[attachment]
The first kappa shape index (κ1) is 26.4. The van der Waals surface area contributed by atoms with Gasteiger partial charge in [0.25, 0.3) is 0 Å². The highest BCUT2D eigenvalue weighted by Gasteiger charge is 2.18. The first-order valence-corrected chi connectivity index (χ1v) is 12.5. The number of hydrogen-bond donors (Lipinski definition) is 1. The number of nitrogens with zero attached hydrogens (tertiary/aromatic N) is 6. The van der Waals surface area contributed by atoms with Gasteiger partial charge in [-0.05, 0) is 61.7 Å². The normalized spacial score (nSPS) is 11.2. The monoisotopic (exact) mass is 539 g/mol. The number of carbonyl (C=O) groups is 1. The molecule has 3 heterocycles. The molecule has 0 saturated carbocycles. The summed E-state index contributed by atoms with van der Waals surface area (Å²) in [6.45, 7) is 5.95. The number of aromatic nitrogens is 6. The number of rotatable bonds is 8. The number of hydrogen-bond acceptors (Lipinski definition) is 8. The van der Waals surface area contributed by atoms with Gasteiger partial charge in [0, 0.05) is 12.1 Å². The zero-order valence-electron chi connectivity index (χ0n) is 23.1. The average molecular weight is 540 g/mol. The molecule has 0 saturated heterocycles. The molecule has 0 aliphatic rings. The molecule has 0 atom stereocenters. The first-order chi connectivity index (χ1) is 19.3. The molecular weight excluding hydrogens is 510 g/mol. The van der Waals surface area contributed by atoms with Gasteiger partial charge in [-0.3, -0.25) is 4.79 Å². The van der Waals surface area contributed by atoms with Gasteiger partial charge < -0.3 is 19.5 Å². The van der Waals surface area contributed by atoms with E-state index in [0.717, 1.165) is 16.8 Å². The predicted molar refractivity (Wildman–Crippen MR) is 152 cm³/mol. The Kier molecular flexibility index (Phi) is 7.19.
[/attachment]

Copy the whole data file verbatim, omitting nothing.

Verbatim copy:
The first kappa shape index (κ1) is 26.4. The van der Waals surface area contributed by atoms with Gasteiger partial charge in [0.25, 0.3) is 0 Å². The highest BCUT2D eigenvalue weighted by Gasteiger charge is 2.18. The first-order valence-corrected chi connectivity index (χ1v) is 12.5. The number of hydrogen-bond donors (Lipinski definition) is 1. The number of nitrogens with zero attached hydrogens (tertiary/aromatic N) is 6. The van der Waals surface area contributed by atoms with Gasteiger partial charge in [-0.05, 0) is 61.7 Å². The normalized spacial score (nSPS) is 11.2. The monoisotopic (exact) mass is 539 g/mol. The number of carbonyl (C=O) groups is 1. The molecule has 3 heterocycles. The molecule has 0 saturated carbocycles. The summed E-state index contributed by atoms with van der Waals surface area (Å²) in [6.45, 7) is 5.95. The number of aromatic nitrogens is 6. The number of rotatable bonds is 8. The number of hydrogen-bond acceptors (Lipinski definition) is 8. The van der Waals surface area contributed by atoms with Gasteiger partial charge in [0, 0.05) is 12.1 Å². The zero-order valence-electron chi connectivity index (χ0n) is 23.1. The average molecular weight is 540 g/mol. The molecule has 0 saturated heterocycles. The molecule has 0 aliphatic rings. The molecule has 0 atom stereocenters. The first-order chi connectivity index (χ1) is 19.3. The molecular weight excluding hydrogens is 510 g/mol. The van der Waals surface area contributed by atoms with Gasteiger partial charge in [-0.3, -0.25) is 4.79 Å². The van der Waals surface area contributed by atoms with Gasteiger partial charge < -0.3 is 19.5 Å². The van der Waals surface area contributed by atoms with E-state index in [0.717, 1.165) is 16.8 Å². The predicted molar refractivity (Wildman–Crippen MR) is 152 cm³/mol. The Kier molecular flexibility index (Phi) is 7.19.